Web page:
Many things have happened in the more than 30 years Our Lady has been appearing in Medjugorje. All 6 visionaries have undergone extended psychiatric tests and have all have been declared 100% sane and that they are not simulating or lying about what they are seeing.  Their medical files and many documents on their testimonies and writings have all been submitted to the Holy See, including the many conversions and physical healings that have taken place in Medjugorje.

Medjugorje has become known as “The Confessional of the World” it has become the 3rd most visited Marian Pilgrimage in the World and is known as the greatest for spiritual renewal and healing, especially through Reconciliation.  Many thousands make annual visits to Medjugorje and readily await the Holy Father’s approval. Surely bad fruit cannot come from a good tree? There are of course those who deny Medjugorje, just as there were those who denied Lourdes and Fatima... but how can so many conversions and healings, both spiritual and psychical, come from a bad and ungodly source?

It is now in the hands of Our Holy Father!

Frazer Bellfield

Edited 26/04/15: Spacing format issue resolved.

Friday, 12 June 2015

Marian Apparitions


     With the tip off from the Pontiff, Pope Francis, about a coming decision on the categorisation of the Medjugorje site there is a buzz in the air concerning 'Marian Apparitions'. Marian apparitions have been recorded to have taken place at sites across the world. We can see famous shrines at many places where this has thought to have happened, such as:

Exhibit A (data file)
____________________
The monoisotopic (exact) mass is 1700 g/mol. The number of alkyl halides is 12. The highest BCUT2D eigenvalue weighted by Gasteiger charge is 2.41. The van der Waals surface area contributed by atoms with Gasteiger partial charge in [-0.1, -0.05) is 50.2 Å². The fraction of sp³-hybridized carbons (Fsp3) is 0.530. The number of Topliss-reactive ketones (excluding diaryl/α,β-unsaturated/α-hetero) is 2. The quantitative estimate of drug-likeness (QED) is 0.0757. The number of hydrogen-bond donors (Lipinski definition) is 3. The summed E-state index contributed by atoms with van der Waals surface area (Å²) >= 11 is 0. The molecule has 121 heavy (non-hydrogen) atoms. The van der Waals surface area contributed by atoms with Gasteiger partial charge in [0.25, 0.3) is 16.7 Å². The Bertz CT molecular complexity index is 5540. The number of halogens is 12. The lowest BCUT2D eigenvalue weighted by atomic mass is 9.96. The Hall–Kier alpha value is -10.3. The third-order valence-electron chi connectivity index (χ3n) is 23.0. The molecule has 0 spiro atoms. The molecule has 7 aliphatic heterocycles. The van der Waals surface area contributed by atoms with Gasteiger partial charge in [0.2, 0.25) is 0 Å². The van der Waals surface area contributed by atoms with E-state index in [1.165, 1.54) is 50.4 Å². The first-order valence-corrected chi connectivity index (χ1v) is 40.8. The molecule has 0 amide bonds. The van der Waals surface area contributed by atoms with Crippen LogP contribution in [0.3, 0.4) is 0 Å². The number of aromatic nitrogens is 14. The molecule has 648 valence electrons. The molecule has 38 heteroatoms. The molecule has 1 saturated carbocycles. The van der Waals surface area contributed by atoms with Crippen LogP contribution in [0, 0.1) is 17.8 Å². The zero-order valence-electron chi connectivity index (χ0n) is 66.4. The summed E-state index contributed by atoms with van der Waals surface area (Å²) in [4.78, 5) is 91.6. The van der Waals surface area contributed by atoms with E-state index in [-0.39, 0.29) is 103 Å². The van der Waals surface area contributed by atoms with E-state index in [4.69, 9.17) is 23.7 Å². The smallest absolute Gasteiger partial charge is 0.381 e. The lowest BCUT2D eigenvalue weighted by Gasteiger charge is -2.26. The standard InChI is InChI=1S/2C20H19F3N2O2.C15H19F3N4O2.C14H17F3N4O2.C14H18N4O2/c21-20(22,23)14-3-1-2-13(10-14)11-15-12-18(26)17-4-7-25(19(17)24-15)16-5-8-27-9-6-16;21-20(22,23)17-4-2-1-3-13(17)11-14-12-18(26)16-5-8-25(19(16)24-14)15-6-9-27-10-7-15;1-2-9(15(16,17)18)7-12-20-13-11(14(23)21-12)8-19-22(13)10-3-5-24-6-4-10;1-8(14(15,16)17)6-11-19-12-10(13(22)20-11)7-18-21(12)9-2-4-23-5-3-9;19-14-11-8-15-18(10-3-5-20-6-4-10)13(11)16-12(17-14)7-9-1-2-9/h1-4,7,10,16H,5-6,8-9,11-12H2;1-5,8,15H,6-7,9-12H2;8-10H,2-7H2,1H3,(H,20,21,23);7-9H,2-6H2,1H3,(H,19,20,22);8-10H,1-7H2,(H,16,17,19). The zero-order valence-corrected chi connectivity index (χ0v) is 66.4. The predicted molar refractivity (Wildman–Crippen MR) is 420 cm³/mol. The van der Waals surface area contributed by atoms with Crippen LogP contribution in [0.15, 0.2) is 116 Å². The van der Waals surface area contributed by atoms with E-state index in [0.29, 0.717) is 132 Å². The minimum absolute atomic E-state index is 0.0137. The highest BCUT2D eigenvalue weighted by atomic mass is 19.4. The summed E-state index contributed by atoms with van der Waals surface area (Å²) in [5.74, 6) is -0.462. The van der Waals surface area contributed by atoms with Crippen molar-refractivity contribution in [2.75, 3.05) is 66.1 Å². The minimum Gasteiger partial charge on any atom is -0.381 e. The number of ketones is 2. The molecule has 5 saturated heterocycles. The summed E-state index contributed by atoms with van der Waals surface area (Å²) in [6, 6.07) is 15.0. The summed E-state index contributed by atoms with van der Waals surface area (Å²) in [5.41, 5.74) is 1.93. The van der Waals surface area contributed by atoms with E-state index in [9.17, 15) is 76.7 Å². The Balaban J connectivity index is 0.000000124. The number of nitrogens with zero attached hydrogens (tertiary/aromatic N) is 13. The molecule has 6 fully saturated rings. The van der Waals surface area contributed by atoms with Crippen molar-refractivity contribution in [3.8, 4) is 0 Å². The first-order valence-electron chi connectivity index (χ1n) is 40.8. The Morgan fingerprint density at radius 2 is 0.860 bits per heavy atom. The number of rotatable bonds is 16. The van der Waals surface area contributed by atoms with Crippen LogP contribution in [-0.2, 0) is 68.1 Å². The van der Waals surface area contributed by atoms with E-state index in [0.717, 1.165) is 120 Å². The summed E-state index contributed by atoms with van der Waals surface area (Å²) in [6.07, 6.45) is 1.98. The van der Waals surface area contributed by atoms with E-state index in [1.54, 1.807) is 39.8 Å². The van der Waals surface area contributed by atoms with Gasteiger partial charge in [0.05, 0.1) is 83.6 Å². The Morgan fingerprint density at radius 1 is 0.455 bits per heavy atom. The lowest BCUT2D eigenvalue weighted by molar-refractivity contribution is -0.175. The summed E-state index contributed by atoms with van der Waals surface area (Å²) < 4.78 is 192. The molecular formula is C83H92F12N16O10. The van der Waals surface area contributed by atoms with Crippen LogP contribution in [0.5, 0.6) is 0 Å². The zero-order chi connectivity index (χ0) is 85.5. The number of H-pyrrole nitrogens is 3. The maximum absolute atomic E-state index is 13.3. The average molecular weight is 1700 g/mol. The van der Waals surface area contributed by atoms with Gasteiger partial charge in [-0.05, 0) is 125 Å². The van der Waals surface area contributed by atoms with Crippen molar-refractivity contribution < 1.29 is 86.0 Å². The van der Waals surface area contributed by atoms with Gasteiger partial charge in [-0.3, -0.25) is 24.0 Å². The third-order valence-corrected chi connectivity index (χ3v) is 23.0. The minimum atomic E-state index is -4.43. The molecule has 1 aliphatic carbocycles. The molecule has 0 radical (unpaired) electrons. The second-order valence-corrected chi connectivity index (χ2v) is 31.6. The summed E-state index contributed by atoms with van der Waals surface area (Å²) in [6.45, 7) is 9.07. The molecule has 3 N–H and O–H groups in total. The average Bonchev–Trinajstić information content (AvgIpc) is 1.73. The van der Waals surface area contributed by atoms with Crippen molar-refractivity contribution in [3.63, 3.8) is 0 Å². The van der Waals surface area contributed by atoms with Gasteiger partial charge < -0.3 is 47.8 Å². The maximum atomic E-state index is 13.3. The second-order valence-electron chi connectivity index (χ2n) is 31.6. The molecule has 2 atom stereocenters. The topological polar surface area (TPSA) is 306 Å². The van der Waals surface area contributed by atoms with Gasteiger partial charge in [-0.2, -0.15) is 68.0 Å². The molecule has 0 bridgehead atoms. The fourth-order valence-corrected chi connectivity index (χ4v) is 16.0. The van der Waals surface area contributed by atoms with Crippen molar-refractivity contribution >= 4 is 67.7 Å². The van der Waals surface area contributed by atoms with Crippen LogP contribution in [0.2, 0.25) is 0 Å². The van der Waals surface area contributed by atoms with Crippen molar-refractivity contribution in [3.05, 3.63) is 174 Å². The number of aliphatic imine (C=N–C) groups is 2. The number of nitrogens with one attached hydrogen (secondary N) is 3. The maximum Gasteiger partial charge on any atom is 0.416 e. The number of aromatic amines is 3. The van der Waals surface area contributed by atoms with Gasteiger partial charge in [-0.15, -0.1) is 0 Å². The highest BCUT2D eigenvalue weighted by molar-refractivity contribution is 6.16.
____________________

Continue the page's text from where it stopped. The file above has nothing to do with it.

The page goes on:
Guadalupe, Mexico

Fatima, Portugal

Pompeii, Italy

     These shrines (among many others) have been ratified as sites of apparitions by the Blessed Virgin, miraculous occurrences or sites of private revelation by the Church after much theological, philosophical  and rational debate performed by an investigative commission which may comprise of bishops, priests and theologians.These investigations are naturally approached with great caution, serious contemplation and discernment. Here is the Catechism of the Catholic Church on apparitions: "Throughout the ages, there have been so-called 'private' revelations, some of which have been recognized by the authority of the Church.  They do not belong, however, to the deposit of faith.  It is not their role to improve or complete Christ's definitive Revelation, but to help live more fully by it in a certain period of history.  Guided by the magisterium of the Church, the sensus fidelium knows how to discern and welcome in these revelations whatever constitutes an authentic call of Christ or his saints to the Church."